"This video segment captures Dr. Bruce Clark’s riveting and historically correct account of Canada’s genocide of the Aboriginal Peoples.

The state’s systematic and total destruction of peoples, food sources, economic base, family ties, and culture -- facilitated by a legal structure, technology, and institutionalized child theft -- may be unprecedented in human history.

Dr. Clark is an expert on aboriginal rights jurisprudence and was a dedicated advocate for aboriginal land rights in Canada. He represented Gustafsen Lake Faith Keepers at the Gustafsen Lake Standoff in 1995 near Shuswap, BC. From defender of Aboriginal rights before Canadian and international courts to being jailed and disbarred for advancing legal arguments, Dr. Clark's struggle is itself a mirror of Canada’s genocidal crimes.

The high-definition version of the full one-hour video interview is on the film maker's channel:

Dr. Bruce Clark: Aboriginal rights lawyer
Denis Rancourt: Interviewer, for the Ontario Civil Liberties Association (OCLA)
Produced by the OCLA (
Filmmaker: Peter Biesterfeld

About the Ontario Civil Liberties Association:
The Ontario Civil Liberties Association (OCLA) defends civil liberties at a time when fundamental freedoms are being eroded in all spheres of social life. OCLA opposes institutional policies and decisions that deprive individuals of their personal liberty or exclude individuals from participation in the democratic functions of society.

Related links
Articles by Dr. Bruce Clark published on Dissident Voice:

Sunday, March 13, 2016

Civil liberties activism is a battle against pernicious totalitarianism

Rigorous freedom of expression advocacy, applied irrespective of societal taboos and dominant attitudes, is always political because it always has an effect towards leveling the playing field between powerful state-backed corporate and institutional forces and the individual.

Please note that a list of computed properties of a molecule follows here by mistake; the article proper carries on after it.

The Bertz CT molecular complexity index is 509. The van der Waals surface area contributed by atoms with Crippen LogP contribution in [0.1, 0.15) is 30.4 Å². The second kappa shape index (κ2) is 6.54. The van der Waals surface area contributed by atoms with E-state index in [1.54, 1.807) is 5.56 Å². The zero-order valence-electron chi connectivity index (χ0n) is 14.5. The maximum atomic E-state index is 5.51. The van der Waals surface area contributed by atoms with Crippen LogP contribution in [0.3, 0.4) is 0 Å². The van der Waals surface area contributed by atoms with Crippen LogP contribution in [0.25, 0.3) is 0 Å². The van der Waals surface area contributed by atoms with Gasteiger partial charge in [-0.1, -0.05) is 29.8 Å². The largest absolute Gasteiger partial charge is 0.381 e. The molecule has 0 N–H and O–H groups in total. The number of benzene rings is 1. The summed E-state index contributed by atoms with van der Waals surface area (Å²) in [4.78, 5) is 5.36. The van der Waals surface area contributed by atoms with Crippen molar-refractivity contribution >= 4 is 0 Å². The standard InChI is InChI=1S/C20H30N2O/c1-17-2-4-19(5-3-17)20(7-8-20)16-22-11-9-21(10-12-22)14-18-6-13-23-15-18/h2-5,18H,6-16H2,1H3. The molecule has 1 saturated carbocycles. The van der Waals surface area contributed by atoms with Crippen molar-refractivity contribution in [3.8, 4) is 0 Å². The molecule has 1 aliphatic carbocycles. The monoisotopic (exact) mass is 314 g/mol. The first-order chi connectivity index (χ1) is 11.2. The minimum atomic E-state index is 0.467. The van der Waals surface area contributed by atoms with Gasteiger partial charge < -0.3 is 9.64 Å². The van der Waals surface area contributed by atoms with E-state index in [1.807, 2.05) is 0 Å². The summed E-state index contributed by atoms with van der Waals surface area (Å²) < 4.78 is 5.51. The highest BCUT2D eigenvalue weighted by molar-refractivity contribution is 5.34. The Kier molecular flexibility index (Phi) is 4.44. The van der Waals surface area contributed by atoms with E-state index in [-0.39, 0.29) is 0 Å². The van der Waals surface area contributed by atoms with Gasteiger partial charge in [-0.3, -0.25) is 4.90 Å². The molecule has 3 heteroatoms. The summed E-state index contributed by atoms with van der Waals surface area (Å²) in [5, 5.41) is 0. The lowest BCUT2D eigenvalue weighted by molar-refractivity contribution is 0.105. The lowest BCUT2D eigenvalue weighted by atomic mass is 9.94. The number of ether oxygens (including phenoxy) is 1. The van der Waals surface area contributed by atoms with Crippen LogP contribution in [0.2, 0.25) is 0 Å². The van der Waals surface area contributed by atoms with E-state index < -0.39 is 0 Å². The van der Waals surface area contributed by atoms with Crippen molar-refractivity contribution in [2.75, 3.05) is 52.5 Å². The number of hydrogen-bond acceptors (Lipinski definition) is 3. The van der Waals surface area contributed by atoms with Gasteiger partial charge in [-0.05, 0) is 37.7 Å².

Discourse, including the extremes, is the main democratic mechanism against spontaneous advances of totalitarianism.

That is why the American Civil Liberties Union, for example, has defended the freedoms of both the KKK and the Black Panther Party, when these freedoms were most at risk. Any group or individual that most needs protection to express, from state-backed threats, should be protected to express.

Otherwise, democratic discourse is impeded and society suffers, to the benefit of dominant power. A stale and thought-moderated "safe space" society is a dead and totalitarian society having no push back against increasing control and exploitation by the top.

Civil liberties activism is a battle against pernicious totalitarianism. Expression is a fundamental human right. We need to hear our worst fears in order to express solutions.

Related article:

Tuesday, March 8, 2016

A response by McGill Professors to Principal Suzanne Fortier’s condemnation of BDS

A response by McGill Professors to Principal Suzanne Fortier’s condemnation of BDS